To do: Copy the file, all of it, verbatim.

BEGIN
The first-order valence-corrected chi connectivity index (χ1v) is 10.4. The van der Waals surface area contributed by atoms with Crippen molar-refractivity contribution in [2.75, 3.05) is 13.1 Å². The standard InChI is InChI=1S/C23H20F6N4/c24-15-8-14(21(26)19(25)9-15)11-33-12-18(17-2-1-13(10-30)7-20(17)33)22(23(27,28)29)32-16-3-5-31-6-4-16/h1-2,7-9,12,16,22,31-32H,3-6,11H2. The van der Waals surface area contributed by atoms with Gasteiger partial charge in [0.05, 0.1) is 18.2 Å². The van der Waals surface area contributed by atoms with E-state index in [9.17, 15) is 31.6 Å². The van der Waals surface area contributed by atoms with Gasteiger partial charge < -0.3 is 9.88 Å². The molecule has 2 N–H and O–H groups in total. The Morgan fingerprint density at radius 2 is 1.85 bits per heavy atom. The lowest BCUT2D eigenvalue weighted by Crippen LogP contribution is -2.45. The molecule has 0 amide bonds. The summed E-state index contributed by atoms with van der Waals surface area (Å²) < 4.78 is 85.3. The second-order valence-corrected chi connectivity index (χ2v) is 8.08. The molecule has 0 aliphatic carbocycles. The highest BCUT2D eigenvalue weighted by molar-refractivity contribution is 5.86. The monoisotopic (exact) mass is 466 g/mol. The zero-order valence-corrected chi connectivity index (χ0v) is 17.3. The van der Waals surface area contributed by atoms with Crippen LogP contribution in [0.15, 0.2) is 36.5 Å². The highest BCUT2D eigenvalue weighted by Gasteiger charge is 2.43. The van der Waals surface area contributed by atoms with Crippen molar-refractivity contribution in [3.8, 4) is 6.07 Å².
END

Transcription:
The first-order valence-corrected chi connectivity index (χ1v) is 10.4. The van der Waals surface area contributed by atoms with Crippen molar-refractivity contribution in [2.75, 3.05) is 13.1 Å². The standard InChI is InChI=1S/C23H20F6N4/c24-15-8-14(21(26)19(25)9-15)11-33-12-18(17-2-1-13(10-30)7-20(17)33)22(23(27,28)29)32-16-3-5-31-6-4-16/h1-2,7-9,12,16,22,31-32H,3-6,11H2. The van der Waals surface area contributed by atoms with Gasteiger partial charge in [0.05, 0.1) is 18.2 Å². The van der Waals surface area contributed by atoms with E-state index in [9.17, 15) is 31.6 Å². The van der Waals surface area contributed by atoms with Gasteiger partial charge < -0.3 is 9.88 Å². The molecule has 2 N–H and O–H groups in total. The Morgan fingerprint density at radius 2 is 1.85 bits per heavy atom. The lowest BCUT2D eigenvalue weighted by Crippen LogP contribution is -2.45. The molecule has 0 amide bonds. The summed E-state index contributed by atoms with van der Waals surface area (Å²) < 4.78 is 85.3. The second-order valence-corrected chi connectivity index (χ2v) is 8.08. The molecule has 0 aliphatic carbocycles. The highest BCUT2D eigenvalue weighted by molar-refractivity contribution is 5.86. The monoisotopic (exact) mass is 466 g/mol. The zero-order valence-corrected chi connectivity index (χ0v) is 17.3. The van der Waals surface area contributed by atoms with Crippen LogP contribution in [0.15, 0.2) is 36.5 Å². The highest BCUT2D eigenvalue weighted by Gasteiger charge is 2.43. The van der Waals surface area contributed by atoms with Crippen molar-refractivity contribution in [3.8, 4) is 6.07 Å².